Explain the use of Go's closure for encapsulating variables in a function?

A closure is a function value that references variables from outside its body. In Go, a closure is created by defining a function that captures and references one or more variables defined outside the function. These captured variables are then available to the closure even after the function that created it has returned.

Here is an example of a closure in Go:

func adder(x int) func(int) int {
    return func(y int) int {
        return x + y

func main() {
    add := adder(10)
    fmt.Println(add(5)) // output: 15
    fmt.Println(add(10)) // output: 20

In this example, the **adder** function returns a closure that adds the argument passed to it with the **x** value captured from the **adder** function. When **adder** is called with an argument of 10, it returns a closure that adds 10 to its argument. This closure is assigned to the **add** variable, which is then used to add 5 and 10 to 10 respectively. The **x** value captured by the closure remains available to it even after **adder** has returned.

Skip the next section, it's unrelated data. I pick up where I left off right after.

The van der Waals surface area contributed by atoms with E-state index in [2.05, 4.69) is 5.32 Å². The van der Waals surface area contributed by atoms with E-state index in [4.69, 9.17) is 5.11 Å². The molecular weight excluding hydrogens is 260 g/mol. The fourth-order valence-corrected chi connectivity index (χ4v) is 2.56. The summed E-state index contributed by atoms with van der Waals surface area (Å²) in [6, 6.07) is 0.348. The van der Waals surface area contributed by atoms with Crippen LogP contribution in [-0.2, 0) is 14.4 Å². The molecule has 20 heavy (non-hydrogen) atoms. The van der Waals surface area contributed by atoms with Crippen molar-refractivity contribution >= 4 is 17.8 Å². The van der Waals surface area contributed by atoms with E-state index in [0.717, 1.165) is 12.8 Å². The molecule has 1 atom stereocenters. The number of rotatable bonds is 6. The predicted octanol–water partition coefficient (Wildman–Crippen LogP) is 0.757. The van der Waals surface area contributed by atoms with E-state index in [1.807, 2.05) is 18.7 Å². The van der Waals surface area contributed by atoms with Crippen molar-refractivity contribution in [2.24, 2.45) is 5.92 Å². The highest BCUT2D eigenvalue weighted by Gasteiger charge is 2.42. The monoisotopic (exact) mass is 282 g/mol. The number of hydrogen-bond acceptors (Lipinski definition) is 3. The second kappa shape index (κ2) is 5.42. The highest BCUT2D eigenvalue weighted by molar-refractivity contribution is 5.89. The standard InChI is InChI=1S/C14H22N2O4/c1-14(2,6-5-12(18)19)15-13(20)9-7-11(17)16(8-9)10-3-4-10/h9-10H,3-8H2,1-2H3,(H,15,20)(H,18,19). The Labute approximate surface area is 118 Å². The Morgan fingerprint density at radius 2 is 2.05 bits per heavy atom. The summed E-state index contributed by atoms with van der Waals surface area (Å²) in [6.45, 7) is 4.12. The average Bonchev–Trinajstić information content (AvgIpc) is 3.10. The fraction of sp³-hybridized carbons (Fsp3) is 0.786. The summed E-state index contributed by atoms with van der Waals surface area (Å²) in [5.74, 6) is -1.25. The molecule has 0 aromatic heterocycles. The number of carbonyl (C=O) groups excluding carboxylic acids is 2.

Closures are often used in Go for encapsulating variables and creating functions that behave like objects. They can be used to implement a variety of programming patterns, such as decorators, iterators, and callbacks.

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